You have never seen ‘Pulp Fiction’?

SPU community creates new unique definition of ‘classics’ through emotional connections

Emma Mathews, Staff Writer

Illustration by Rio Giancarlo

There are few things more embarrassing to any student interested in film than admitting to all the movies they have never seen. With hundreds of years of rich history, it is easy to be intimidated by the fact that there will never be enough time to watch or read everything. 

A person’s definition of classics has little to do with widespread appeal and everything to do with emotional association. How many people have made their way through the entirety of Rolling Stone’s500 Greatest Albums of All Time,” watched through IMDB’sTop 250 Filmsor have made a considerable dent in Penguins Books’ “Must-Read Classics”? Likely, not many, but that does not mean their lives are void of classics.

Some may not have the desire or time to sit through “classic” movies such as “Pulp Fiction” or “Citizen Kane,” but they may be able to quote the entirety of their favorite movie. 

The word classic refers to a piece of work that is highly regarded and established in value. What the definition does not include is any indication that the value of a text is dependent on a person’s personal interpretations. So why have people become so obsessed with socially-defined classics? 

The simplest answer is that instinctively people desire to fit in. Being in “the know” with some of the world’s most beloved or referenced works of art is a simple common ground and allows people to connect with others easily. A more complex response can show a direct link between western popular media and the classist intellectualism historically associated with it, a practice that certainly still lingers in today’s society. 

Seattle Pacific University adjunct professor Kristen Sundberg Lunstrum finds that while the “classics” still exist, that narrative may be changing.

“The canon as it has historically been defined is exclusionary. I think that’s changing, though. High school and college literature classes are doing a better job now than in the past of exposing readers to a breadth of literary models and a range of authors from different identities, backgrounds and voices, which is exciting for anyone who loves literature,” Sundberg Lunstrum said. 

After reframing the collective understanding of what classics truly are, people can begin to appreciate the uniqueness of unsung work they otherwise would have missed out on. 

First year early childhood education and honors major Hannah Venable defines the classics in terms of generational admiration. 

“It’s like, these are the shows I connected with as a kid, so they will be classics in the future. Even if everyone else thinks, ‘eh, you know, it wasn’t that great,’ for that group they will remain special,” Venable said.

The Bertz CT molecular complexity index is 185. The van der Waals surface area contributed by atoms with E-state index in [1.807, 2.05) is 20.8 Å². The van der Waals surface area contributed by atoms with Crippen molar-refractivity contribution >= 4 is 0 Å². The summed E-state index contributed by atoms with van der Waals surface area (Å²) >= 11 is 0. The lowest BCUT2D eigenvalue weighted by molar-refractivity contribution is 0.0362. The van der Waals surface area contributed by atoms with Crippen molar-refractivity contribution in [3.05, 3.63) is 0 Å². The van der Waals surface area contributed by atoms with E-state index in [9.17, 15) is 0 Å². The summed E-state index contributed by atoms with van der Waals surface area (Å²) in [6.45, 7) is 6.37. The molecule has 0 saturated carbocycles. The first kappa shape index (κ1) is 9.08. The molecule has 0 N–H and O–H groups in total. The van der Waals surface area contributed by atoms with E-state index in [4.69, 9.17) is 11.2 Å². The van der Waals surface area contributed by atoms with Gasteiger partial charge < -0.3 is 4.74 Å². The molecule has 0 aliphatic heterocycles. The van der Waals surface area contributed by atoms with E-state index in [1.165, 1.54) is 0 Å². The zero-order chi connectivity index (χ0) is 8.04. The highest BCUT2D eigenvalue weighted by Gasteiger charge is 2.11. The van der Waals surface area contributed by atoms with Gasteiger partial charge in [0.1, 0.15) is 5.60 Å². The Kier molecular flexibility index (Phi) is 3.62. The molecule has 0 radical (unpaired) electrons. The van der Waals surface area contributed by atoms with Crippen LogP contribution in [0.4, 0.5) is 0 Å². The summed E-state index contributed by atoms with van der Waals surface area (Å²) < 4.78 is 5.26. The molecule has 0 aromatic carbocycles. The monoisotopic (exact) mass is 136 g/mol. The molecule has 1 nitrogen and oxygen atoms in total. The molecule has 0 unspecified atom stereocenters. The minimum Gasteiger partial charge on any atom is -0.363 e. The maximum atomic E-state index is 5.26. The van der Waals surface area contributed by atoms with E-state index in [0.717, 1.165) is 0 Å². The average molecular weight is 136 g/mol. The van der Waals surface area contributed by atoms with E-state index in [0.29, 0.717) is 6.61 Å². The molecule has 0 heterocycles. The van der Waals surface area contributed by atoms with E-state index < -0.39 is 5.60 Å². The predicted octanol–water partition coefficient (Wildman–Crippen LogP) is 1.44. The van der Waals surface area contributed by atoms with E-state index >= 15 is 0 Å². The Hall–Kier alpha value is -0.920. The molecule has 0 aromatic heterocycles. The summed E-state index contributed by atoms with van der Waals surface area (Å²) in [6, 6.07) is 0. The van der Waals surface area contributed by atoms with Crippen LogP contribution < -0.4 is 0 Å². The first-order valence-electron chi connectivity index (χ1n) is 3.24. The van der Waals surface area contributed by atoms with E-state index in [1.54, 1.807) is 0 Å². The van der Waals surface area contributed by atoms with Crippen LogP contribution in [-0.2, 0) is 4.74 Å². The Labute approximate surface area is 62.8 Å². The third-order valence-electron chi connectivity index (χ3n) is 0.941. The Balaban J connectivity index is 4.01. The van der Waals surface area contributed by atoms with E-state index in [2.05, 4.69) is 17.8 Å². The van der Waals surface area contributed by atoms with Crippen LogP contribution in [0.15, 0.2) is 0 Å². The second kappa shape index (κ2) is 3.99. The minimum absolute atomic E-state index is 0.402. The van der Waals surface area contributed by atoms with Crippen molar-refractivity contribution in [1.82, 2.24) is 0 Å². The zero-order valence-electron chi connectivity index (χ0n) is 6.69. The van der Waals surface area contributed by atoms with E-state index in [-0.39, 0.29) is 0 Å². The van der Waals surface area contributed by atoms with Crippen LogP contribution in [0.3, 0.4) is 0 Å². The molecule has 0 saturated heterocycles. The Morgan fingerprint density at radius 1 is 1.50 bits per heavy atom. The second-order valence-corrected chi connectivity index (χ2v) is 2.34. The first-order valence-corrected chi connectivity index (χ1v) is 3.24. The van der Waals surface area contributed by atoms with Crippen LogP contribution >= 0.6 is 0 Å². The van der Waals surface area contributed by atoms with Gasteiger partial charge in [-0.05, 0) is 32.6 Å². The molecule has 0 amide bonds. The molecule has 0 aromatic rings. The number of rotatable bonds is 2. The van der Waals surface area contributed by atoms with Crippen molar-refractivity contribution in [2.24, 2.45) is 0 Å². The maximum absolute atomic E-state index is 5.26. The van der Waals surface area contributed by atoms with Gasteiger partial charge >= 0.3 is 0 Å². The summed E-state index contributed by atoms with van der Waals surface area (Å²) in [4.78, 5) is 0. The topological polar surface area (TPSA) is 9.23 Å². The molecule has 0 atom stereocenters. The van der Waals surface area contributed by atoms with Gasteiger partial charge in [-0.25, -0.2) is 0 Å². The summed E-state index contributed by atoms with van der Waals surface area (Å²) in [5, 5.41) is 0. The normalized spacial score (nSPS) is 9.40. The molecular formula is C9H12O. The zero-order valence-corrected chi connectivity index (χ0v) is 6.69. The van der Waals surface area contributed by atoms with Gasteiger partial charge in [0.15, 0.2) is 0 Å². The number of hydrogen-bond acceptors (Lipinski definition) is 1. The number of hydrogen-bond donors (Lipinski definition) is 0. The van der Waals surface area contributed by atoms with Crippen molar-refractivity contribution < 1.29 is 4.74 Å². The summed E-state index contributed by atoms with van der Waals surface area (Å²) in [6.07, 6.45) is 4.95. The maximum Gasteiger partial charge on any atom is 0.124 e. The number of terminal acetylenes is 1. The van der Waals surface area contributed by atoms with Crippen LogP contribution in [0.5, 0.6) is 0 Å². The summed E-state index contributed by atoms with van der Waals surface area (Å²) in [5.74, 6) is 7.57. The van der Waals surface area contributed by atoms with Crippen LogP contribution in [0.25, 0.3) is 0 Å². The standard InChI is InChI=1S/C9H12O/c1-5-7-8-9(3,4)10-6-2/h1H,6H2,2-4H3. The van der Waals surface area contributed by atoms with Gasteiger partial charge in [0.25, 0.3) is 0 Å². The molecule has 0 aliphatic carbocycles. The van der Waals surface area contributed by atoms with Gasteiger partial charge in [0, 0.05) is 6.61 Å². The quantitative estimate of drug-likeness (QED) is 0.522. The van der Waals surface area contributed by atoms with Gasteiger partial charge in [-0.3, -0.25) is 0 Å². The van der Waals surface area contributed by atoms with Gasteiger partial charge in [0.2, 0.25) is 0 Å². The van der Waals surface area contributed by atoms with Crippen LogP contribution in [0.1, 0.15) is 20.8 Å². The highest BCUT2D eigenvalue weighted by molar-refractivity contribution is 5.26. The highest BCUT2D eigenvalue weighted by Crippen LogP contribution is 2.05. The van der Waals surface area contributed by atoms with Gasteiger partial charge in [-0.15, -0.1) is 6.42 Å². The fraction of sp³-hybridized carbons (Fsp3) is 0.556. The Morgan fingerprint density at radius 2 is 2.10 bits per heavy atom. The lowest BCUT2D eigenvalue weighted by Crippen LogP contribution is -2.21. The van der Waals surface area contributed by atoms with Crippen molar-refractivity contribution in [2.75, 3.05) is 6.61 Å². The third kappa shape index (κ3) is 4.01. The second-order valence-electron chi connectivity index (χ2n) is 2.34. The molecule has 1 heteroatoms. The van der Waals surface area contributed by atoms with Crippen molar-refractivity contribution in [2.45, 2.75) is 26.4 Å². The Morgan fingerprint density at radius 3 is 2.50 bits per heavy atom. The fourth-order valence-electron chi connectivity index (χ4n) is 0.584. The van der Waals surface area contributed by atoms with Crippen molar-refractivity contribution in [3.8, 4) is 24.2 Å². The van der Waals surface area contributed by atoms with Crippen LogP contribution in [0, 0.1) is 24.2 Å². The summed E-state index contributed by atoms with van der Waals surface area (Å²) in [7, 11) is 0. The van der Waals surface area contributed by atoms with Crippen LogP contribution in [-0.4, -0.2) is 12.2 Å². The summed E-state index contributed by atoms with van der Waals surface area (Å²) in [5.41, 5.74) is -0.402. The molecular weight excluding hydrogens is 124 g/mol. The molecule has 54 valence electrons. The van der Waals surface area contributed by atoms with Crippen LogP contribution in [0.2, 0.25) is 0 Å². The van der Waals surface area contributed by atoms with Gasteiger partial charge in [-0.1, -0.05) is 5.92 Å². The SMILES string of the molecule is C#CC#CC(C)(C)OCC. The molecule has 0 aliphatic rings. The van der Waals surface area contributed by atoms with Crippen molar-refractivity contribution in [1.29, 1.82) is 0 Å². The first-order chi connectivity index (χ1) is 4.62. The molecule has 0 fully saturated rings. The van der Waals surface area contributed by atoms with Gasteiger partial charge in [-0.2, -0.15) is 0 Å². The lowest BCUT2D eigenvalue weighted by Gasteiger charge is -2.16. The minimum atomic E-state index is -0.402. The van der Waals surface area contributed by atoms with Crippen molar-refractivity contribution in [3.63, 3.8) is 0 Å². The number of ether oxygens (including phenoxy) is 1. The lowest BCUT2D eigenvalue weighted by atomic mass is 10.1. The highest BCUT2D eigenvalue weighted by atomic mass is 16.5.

In terms of movies, many other SPU students also linked classics back to their childhood favorites, such as first year nursing major, Lia Werner. Her definition of a classic can be summed up in one word: Disney.

Disney’s domination in students’ minds did not stop there. Many students believe that the large franchises owned by Disney such as Marvel will one day be considered classics. SPU students’ definition of the “classics” is driven by comfort and nostalgic feelings. 

Third year nursing student Elizabeth Cortez agrees that the Marvel franchise will one day be considered a classic, but she also believes that other Disney movies and franchises are deserving of that recognition. 

“I know it falls under Disney, but when I hear ‘classics,’ I just specifically think of ‘Star Wars.’ I also think that ‘Monsters University’ should be considered because many of us watched it growing up thinking, ‘This is college, I mean it’s not really accurate, but it can be.’” Cortez said. 

Sundberg Lunstrum, as a short fiction writer and scholar, explained what the word ‘classic’ means in the world of literature. As an appreciator of both new and older texts, Lunstrum’s definition of classic literature expands past the bounds of what many may assume, 

“At the top of my must-read list, for instance, is Austen’s ‘Pride & Prejudice’, Brönte’s ‘Jane Eyre’, Fitzgerald’s ‘The Great Gatsby’ and Cather’s ‘My Ántonia.’ I could go on and on here because there are so many fantastic reads from the past,” Sunberg Lunstrum said. “However, there are also newer ‘classics’ like Atwood’s ‘The Handmaid’s Tale’ and even newer books like Marilynne Robinson’s ‘Housekeeping’ and Sandra Cisneros’s ‘The House on Mango Street.’” 

In literature, movies and music alike, it is hard to predict what people will one day look back on as the classics. Knowing that people often chose to cling to the things that strike them emotionally, it is safe to suggest that many future classics will come from the pieces of today’s media that have already made deep connections with people. 

Classics can be an important part of passing culture on to newer generations, and while most of the time they are given their title for a reason, they may often be given too much value concerning their societal rank. In doing so, people have greatly limited their horizons. 

By excluding themselves from experiencing the great range of vibrant culture the world has to offer, they miss out on one of the most important aspects of art: personal connection and engagement with it. 

Too often what a person reads is used as a marker of status or smarts,” Sundberg Lunstrum said. “Wouldn’t it be great if more people just read because they loved reading?”